Monday, January 01, 2007

Avionics Upgrade - Part 3

The cost of avionics is a barrier that many aircraft owners are unable or unwilling to cross. Investing material capital into an airplane that most likely will not be returned on resell is a difficult bullet to bite. In my opinion, the exorbitant cost of upgrades is why so many airplanes are flying around with outdated and inoperative equipment. I thought I'd share some tips I've discovered along the way that have helped me materially reduce the costs of my avionics upgrade.

It is nice to be in a position to walk into an avionics shop and buy new equipment from a dealer; however, new equipment comes with a new price tag. Saving a few bucks isn't the focus for my Mooney project, but keeping the aircraft in line with market value is important to keep in mind. For example, the Vref aircraft valuation service adds $5,000 to the value of 36G if a GNS430 or 530 is installed. A new 430 cost $7,995 at Pacific Coast ($10,195 installed). If you pay full retail you take an immediate 50% loss if you buy a new 430 from an Avionics shop. If you buy a 530 you are loosing about 2/3's your initial investment.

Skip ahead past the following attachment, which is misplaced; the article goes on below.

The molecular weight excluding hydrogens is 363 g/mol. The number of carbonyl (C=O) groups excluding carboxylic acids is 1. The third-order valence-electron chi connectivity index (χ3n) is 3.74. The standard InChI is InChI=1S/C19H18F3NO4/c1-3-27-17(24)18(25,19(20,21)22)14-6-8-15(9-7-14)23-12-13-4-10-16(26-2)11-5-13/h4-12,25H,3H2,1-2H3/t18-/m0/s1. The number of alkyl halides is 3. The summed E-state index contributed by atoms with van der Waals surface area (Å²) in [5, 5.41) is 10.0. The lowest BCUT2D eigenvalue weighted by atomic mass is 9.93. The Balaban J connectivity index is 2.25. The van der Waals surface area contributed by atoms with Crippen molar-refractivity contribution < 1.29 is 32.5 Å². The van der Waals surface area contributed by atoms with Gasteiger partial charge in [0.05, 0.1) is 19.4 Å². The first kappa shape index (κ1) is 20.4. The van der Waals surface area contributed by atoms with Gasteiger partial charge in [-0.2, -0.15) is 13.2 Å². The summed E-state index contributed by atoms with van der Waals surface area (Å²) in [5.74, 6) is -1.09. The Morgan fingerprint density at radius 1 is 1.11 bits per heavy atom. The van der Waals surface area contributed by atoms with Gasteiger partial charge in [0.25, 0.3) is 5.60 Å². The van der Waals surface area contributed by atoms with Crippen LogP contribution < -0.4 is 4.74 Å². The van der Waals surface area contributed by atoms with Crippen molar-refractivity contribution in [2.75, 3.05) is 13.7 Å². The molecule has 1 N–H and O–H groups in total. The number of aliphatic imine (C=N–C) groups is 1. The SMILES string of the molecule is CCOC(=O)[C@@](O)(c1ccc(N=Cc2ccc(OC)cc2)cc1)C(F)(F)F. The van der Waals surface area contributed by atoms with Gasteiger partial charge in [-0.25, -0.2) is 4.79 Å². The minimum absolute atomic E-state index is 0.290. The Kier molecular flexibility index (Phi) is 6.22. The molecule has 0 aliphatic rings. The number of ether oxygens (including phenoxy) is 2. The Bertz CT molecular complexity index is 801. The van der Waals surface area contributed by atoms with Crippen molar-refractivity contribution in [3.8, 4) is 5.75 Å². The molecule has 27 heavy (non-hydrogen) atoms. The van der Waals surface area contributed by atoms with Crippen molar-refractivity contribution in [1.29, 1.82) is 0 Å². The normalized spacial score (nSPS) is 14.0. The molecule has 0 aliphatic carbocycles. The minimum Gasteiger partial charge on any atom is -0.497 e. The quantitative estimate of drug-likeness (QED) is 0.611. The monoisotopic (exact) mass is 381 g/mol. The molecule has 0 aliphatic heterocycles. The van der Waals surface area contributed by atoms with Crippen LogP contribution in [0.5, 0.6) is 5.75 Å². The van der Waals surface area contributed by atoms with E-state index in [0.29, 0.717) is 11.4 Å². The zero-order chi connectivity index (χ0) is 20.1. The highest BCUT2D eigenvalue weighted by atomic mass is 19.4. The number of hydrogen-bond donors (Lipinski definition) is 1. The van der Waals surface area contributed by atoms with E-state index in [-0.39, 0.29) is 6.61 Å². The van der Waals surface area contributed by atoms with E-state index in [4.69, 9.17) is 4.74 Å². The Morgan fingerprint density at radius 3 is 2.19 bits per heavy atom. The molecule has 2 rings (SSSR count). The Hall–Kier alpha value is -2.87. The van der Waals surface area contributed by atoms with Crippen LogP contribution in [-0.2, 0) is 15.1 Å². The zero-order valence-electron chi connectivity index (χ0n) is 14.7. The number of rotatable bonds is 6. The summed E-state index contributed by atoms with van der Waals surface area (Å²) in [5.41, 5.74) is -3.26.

The airplanes we are upgrading are used. Installing good serviceable used equipment is certainly an option for owners with a tight budget or that may want to sell the airplane in the near future. The better the avionics the easier it is to sell a used airplane. One with dated equipment will likely go below market value and/or sit on the market for months.